For Roger Lloyd-Pack, the fame that went with his portrayal of Trig escalated. Trig went from a comparatively minor character to being a frequently quoted one that fans loved. As Lloyd-Pack began to fear that Trig might take over his career, his agent warned him not to quit the role as he had been thinking of doing. He told The Times shortly before he died that she had said he would be mad to leave the series as its success was gaining traction. ‘You’re not in charge of your career as an actor,’ he considered. ‘You go where the work takes you, and it took me to situation comedy.’
Trig would remain on screens for the remainder of Only Fools and Horses screen life, all bar the final Comic Relief outing that was made shortly after Lloyd-Pack’s death. But despite the potential to be typecast, Roger was able to make the jump to another comic creation short on a few brain cells when he was cast as Owen Newitt, the farmer and council member of the fictional village of Dibley in the whirlwind success The Vicar of Dibley.
As Owen, Lloyd-Pack was able to bring many of the Trig mannerisms to a new audience. Owen was somewhat of a dullard, and his life story seemed to be a never-ending tale of gruesome woe, be it from his ancestors’ questionable behaviour, the unfortunate entanglements that his animals would get into, or indeed the more intimate connection he potentially had with his animals than he had ever had with people. But once again, Lloyd-Pack made a character that could have been rather repugnant actually somewhat loveable, particularly when offering a glimpse of Owen’s loneliness.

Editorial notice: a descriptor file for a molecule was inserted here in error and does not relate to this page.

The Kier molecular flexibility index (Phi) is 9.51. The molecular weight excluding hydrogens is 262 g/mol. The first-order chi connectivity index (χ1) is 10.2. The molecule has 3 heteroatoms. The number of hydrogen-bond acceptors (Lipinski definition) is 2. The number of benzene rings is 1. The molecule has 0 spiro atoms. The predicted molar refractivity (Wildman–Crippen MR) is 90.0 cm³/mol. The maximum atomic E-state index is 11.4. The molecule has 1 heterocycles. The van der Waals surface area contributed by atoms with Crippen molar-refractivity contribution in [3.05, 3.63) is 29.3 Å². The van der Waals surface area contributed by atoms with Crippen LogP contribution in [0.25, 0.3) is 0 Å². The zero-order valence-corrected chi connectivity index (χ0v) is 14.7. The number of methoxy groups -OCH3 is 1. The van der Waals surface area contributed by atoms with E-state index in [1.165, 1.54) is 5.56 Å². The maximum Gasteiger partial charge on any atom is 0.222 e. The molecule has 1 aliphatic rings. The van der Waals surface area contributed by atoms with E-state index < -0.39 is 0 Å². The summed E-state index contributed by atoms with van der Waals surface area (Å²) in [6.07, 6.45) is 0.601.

Away from his two genius comic creations, Roger Lloyd-Pack was not short of work. He appeared in some hefty productions including Prick Up Your Ears, The Cook, The Thief, His Wife and Her Lover and the obligatory ventures into the Dr Who and Harry Potter worlds. But he was perhaps most at home in the theatre. He continued performing in Shakespeare and other heavier theatrical roles, tending to keep clear of moving into mainstream comedy stage work. He was also a devoted family man, acknowledging the challenges of children having a famous father. His first marriage in 1968 was brief, but yielded a daughter who followed him into acting, Emily Lloyd, who was launched to fame in the 1987 film Wish You Were Here, faced many mental health challenges as she came to terms with her fame. Lloyd-Pack married again in 2000 to his long-term partner Jehane Markham whom he had known since they were teenagers, and together they had three sons.
Roger was also unafraid of campaigning on issues he felt passionate about. Although David Jason remembered him as, ‘a quiet, kind and unassuming actor,’ Lloyd-Pack made frequent speeches for causes close to his beliefs and was an ardent Labour supporter until late in his life, when he called for the creation of an alternative left-wing party. He was heavily involved in the communities around his homes both in North London and Fakenham, Norfolk.
At the time of Lloyd-Pack’s death in early 2014, his career was still at the top. He was one of the most recognisable faces on television, and only months before his untimely departure he had been powering through a double-header at the Globe Theatre in Richard III and Twelfth Night.
Although a later sitcom effort, The Old Guys, failed to garner the same acclaim as his most famous roles, Roger Lloyd-Pack was accepting of the fact that Trig in particular would be a never-ending companion to his fame: ‘I’ll never escape Trigger, I’ve learnt to live with that.’ And as fans of British comedy would attest, his portrayal of Trigger will probably be remembered as the one of the most successful allegedly minor characters in sitcom history. Isn’t that right, Dave?
Published on January 31st, 2024. Written by Brian Slade for Television Heaven.